11 July 2012

How to Prosecute: (2) Learn to Deal with Defense Attorneys : C. Trusting Wrongly

C.  Do not trust wrongly

This is the hardest single lesson to teach prosecutors, young and old. The defense attorney has an ethical duty to disclose everything about the case to his client. EVERYTHING.  If you disclose to the defense attorney the entire setup the local vice cops have in your county and it has something to do with his case the attorney must tell his client. If you tell the defense attorney the name of the confidential informant the attorney must tell his client.  If you tell the defense attorney that the primary witness has moved to Saskatchewan and won't be available for trial the attorney must tell his client. 

Do not put the defense attorney in the position having to choose between his relationship with you, as a prosecutor he will have to deal with many times, and his client, for whom he is an agent. If you are about to (or should) start a statement with, "Look, don't tell your client but . . ." then you need to just keep your mouth shut.  Once you've done that to a defense attorney he has two choices. He can betray his client and keep your confidence or he can hurt his relationship with you and do his legal and ethical duty. The better defense attorneys will live up to their obligation to their clients. And you will get angry at them for your failure.

On the other hand, when a defense attorney tries to get you to tell him something you shouldn't, don't let yourself get get sucked in. When you hear the words, "If you tell me I won't tell my client" you have either been lied to or the defense attorney is offering to act unethically. Obviously, if the defense attorney is lying to you you should not reveal the sought information.  As well, you should neither be participating in nor encouraging unethical behavior. I see this most often in a couple circumstances.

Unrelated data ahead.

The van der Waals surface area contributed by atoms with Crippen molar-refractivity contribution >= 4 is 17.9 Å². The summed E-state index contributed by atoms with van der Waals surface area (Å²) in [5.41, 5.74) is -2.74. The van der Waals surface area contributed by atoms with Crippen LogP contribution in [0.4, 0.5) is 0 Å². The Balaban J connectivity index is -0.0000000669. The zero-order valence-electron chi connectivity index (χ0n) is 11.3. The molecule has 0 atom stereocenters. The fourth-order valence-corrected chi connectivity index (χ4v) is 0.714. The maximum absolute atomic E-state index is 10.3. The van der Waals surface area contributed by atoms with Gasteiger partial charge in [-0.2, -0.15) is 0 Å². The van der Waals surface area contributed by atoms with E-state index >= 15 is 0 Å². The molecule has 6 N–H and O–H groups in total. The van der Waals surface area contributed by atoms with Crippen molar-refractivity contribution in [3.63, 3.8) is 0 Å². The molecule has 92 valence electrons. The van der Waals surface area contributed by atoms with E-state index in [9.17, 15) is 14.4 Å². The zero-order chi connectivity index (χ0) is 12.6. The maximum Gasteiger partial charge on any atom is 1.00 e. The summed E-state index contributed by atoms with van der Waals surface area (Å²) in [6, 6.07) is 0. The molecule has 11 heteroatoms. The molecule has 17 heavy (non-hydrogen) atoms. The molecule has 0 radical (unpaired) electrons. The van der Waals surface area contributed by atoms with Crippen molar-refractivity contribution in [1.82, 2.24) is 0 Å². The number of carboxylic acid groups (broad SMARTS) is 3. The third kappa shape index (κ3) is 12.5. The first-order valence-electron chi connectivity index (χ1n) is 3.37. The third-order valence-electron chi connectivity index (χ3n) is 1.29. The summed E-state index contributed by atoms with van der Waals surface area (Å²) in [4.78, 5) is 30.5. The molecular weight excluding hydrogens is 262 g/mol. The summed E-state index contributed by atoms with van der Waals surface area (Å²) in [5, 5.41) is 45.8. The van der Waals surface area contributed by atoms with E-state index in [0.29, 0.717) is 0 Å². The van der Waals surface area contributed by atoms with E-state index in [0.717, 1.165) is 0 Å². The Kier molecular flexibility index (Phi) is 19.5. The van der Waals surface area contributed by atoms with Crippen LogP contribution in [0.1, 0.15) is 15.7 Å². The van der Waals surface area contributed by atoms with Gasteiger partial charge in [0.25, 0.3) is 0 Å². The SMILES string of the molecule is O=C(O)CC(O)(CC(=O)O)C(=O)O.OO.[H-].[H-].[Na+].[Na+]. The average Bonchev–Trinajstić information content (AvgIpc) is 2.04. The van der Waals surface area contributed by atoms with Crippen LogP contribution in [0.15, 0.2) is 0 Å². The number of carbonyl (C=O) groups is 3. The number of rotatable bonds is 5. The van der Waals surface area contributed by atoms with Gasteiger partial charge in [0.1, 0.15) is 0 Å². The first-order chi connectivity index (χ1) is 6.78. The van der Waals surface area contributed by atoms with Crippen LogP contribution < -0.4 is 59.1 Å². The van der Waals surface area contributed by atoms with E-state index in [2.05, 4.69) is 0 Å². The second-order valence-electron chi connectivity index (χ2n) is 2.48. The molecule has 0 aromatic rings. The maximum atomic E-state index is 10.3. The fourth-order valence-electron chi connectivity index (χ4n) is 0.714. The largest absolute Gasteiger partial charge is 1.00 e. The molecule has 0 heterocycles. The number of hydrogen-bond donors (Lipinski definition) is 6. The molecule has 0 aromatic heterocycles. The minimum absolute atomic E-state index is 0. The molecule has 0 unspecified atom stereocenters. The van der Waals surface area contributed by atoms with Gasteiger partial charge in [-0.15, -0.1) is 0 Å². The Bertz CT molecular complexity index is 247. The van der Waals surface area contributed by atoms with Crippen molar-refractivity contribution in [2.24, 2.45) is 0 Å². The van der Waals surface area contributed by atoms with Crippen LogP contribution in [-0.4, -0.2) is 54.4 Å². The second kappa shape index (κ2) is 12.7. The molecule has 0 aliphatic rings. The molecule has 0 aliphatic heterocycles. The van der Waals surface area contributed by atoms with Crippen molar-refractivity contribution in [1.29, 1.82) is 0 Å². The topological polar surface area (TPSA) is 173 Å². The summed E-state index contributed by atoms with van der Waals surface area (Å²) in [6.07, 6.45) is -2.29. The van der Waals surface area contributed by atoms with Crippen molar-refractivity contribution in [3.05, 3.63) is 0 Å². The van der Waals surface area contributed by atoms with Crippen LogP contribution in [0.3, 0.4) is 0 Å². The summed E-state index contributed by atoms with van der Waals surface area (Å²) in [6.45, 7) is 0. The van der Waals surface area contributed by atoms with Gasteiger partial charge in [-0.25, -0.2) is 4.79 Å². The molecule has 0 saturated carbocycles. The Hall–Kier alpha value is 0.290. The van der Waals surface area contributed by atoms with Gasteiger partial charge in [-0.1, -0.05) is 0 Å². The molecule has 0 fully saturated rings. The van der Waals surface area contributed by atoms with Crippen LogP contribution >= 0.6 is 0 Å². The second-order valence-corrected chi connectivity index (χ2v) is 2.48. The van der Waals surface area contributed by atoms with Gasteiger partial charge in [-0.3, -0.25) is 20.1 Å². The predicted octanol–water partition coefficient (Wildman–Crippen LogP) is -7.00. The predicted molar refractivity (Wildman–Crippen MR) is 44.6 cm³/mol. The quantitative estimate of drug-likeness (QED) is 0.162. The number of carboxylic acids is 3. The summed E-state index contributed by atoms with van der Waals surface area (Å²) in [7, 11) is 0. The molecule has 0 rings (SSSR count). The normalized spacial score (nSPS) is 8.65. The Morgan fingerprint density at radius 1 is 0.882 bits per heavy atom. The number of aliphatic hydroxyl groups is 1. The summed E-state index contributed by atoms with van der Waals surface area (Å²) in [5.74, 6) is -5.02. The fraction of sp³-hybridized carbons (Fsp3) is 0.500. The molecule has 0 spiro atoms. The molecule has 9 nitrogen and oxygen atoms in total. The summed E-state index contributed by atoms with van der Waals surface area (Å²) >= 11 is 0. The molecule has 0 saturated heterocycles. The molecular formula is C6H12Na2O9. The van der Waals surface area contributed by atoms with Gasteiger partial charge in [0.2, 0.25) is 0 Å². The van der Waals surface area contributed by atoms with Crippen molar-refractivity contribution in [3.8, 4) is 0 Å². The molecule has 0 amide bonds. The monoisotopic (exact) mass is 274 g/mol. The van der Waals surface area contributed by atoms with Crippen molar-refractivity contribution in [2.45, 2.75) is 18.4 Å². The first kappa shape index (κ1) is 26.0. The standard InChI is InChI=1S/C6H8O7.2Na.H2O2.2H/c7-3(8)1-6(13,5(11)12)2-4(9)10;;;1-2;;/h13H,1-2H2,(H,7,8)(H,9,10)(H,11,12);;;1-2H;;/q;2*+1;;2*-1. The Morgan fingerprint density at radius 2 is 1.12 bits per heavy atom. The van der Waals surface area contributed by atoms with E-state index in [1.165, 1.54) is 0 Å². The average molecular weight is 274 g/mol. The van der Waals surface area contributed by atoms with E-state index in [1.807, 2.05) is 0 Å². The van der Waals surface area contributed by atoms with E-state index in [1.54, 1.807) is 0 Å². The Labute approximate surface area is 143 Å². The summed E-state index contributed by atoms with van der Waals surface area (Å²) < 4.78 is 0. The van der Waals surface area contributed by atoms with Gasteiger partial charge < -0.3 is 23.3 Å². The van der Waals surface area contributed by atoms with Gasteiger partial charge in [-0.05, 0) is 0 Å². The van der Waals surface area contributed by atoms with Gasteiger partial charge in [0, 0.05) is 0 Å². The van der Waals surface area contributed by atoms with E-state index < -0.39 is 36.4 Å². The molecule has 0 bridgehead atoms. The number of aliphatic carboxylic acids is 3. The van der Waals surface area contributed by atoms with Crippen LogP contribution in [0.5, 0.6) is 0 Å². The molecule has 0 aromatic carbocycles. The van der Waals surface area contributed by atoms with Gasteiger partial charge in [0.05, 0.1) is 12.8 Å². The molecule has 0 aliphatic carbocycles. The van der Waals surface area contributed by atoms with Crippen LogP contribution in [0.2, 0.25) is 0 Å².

Example 1:  In the middle of discussing the facts of the case the defense attorney says something like, "The CI's not his mother, is it? Client thinks its his mother. I think it's the neighbor. Which is it? Don't worry, I won't tell Client." If alarm bells aren't screaming in your head at this point, you are entirely too trusting and should look into becoming a lawyer who writes wills for a living.  

Example 2:  You're talking to a defense attorney who has approached you about his client testifying against his co-defendants. You say you'd be happy to have his testimony, but you won't promise anything in result for it. The defense attorney pushes you. "You can tell me what the deal will be and I won't tell him. It will give me an idea of whether I should recommend this course of action or not." The unspoken idea here is that his client will be able to go to the stand and testify that he doesn't know what will happen to him after he testifies.  Don't do it.  To begin with, it is not ethical for the defense attorney to refuse to disclose that information to his client (who will inevitably ask). Even if the defendant agrees not to know, you benefit naught from this. Because the defense attorney has an ethical duty to disclose that information to his client, you have to act as though it has occurred and have a constitutional (Brady, Giglio) duty to disclose it to any attorney for any defendant who will be cross examining the cooperating defendant.

No comments: